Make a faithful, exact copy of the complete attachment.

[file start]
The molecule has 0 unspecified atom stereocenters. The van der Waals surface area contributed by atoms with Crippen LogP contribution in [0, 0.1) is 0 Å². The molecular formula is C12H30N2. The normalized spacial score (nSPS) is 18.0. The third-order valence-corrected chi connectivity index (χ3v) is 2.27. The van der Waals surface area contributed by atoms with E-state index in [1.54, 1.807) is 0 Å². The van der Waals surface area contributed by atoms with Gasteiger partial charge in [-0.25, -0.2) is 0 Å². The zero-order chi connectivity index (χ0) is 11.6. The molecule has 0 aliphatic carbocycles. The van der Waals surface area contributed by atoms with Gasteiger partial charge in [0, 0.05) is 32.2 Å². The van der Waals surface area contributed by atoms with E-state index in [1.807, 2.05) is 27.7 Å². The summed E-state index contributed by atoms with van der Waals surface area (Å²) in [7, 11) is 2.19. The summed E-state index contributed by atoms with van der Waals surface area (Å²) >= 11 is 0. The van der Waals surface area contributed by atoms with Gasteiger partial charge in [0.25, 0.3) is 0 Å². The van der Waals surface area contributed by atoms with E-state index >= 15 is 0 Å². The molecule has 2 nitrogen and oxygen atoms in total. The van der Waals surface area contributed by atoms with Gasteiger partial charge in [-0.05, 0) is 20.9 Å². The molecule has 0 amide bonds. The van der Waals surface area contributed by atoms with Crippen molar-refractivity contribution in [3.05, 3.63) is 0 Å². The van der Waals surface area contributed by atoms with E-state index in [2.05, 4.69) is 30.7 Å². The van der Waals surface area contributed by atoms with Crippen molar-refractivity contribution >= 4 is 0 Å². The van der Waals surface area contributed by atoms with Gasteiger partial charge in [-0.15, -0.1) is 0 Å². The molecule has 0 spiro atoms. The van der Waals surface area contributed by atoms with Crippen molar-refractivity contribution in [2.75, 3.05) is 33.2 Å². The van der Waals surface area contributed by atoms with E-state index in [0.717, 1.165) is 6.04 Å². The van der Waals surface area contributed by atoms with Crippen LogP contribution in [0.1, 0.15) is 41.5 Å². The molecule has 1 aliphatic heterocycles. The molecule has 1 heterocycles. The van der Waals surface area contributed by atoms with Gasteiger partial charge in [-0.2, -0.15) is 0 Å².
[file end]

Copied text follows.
The molecule has 0 unspecified atom stereocenters. The van der Waals surface area contributed by atoms with Crippen LogP contribution in [0, 0.1) is 0 Å². The molecular formula is C12H30N2. The normalized spacial score (nSPS) is 18.0. The third-order valence-corrected chi connectivity index (χ3v) is 2.27. The van der Waals surface area contributed by atoms with E-state index in [1.54, 1.807) is 0 Å². The van der Waals surface area contributed by atoms with Gasteiger partial charge in [-0.25, -0.2) is 0 Å². The zero-order chi connectivity index (χ0) is 11.6. The molecule has 0 aliphatic carbocycles. The van der Waals surface area contributed by atoms with Gasteiger partial charge in [0, 0.05) is 32.2 Å². The van der Waals surface area contributed by atoms with E-state index in [1.807, 2.05) is 27.7 Å². The summed E-state index contributed by atoms with van der Waals surface area (Å²) in [7, 11) is 2.19. The summed E-state index contributed by atoms with van der Waals surface area (Å²) >= 11 is 0. The van der Waals surface area contributed by atoms with Gasteiger partial charge in [0.25, 0.3) is 0 Å². The van der Waals surface area contributed by atoms with E-state index >= 15 is 0 Å². The molecule has 2 nitrogen and oxygen atoms in total. The van der Waals surface area contributed by atoms with Gasteiger partial charge in [-0.05, 0) is 20.9 Å². The molecule has 0 amide bonds. The van der Waals surface area contributed by atoms with Crippen molar-refractivity contribution in [3.05, 3.63) is 0 Å². The van der Waals surface area contributed by atoms with E-state index in [2.05, 4.69) is 30.7 Å². The van der Waals surface area contributed by atoms with Crippen molar-refractivity contribution >= 4 is 0 Å². The van der Waals surface area contributed by atoms with Gasteiger partial charge in [-0.15, -0.1) is 0 Å². The molecule has 0 spiro atoms. The van der Waals surface area contributed by atoms with Crippen molar-refractivity contribution in [2.75, 3.05) is 33.2 Å². The van der Waals surface area contributed by atoms with E-state index in [0.717, 1.165) is 6.04 Å². The van der Waals surface area contributed by atoms with Crippen LogP contribution in [0.1, 0.15) is 41.5 Å². The molecule has 1 aliphatic heterocycles. The molecule has 1 heterocycles. The van der Waals surface area contributed by atoms with Gasteiger partial charge in [-0.2, -0.15) is 0 Å².